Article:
Suburban Cape Town plays host to classic looks from Yonnic Carelse
It was towards the end of last year that Yonnic had been through a few thrift shopping runs to expand his wardrobe. He approached me with this idea to try recreate looks from the late 1980s. Inspired by the sense of extravagance of that period, we ventured into suburban Cape Town, South Africa to bring the idea and vintage feeling to life.
The images were captured on-the-fly with Yonnic pulling off a suave mix of dynamic and static poses. We walked the streets dressed much like our parents would have while exuding a childlike nonchalance. The sun watched over us as we sought scenes caught between light and shadow. We spoke in depth about our own upbringings and family dynamics as we passed by homes in a place that our parents would have never been able to visit in their hey-day.
Homes are interesting spaces, there’s no telling what stories lie within by looking at the outside. Just like a book, we’re oblivious to what that space has bared witness to nor why it looks the way it does. It’s in this way that these images play with feeling of being nostalgic for another time while being unaware of what was hidden below the surface.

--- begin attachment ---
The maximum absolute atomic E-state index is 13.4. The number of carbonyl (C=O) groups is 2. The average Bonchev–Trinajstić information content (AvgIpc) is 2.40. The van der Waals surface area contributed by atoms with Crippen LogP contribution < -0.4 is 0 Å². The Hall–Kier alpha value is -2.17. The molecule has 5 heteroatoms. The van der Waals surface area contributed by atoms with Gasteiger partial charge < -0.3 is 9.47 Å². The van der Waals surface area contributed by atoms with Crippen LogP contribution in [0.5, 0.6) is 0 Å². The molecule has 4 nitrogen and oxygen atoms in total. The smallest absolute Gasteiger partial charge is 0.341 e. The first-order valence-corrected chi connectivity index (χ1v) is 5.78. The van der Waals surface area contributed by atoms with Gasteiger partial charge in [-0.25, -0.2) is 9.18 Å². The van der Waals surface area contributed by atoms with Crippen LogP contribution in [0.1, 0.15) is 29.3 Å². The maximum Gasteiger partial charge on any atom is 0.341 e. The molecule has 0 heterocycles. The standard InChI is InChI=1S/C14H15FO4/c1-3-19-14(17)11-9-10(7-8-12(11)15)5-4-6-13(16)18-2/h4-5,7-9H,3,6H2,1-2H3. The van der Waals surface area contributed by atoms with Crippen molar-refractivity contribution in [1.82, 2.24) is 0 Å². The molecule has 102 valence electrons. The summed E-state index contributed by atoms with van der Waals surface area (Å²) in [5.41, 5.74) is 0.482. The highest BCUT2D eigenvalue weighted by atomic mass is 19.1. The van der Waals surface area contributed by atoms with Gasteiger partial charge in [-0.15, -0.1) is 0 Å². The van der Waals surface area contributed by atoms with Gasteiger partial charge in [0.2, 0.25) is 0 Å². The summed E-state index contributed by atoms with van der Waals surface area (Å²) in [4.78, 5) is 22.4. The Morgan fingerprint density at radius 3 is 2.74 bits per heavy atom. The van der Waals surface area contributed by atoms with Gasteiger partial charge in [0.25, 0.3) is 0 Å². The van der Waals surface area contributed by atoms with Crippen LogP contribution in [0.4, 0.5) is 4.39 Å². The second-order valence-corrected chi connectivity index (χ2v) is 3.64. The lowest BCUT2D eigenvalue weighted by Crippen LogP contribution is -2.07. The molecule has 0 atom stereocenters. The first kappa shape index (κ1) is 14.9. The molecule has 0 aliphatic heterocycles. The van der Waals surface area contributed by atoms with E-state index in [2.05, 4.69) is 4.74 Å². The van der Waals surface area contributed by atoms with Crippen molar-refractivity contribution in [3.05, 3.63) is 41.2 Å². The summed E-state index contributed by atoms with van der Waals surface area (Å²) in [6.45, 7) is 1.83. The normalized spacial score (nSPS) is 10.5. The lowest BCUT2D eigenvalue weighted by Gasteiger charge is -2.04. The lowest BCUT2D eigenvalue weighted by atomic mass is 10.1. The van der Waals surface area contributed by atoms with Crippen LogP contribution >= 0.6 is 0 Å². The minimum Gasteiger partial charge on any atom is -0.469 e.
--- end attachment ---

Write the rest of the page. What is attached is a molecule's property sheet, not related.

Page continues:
It’s the soft blurry focus that plays with being unaware of the finer details and lived experiences of the 1980s. Beyond the images from that time, in all their refined, showy glory, were the complicated lives of communities living in a tumultuous time ruled by racism and censorship. This act of our brown bodies freely roaming a previously white area - as declared by the Group Areas Act of 1950 during Apartheid - has led me through many moments of reflection since this shoot.
One such moment, which has returned upon occasion, is this notion of being unapologetic.
Not the kind of unapologetic that writes people off or steamrolls through issues while only preserving the self. But the kind of unapologetic which speaks to owning your existence. Somehow being able to find the courage and freedom to express your being as you see fit. Being aware of your culture, your truths and your narrative such that you’re well aware that you may be the only one able to tell your story. It’s this unapologetic nature that I admire in Yonnic.
We live in a wildly interesting time. So I guess introducing some imagination to what was left in the past might just trigger us to think about where and who we want to be in the future.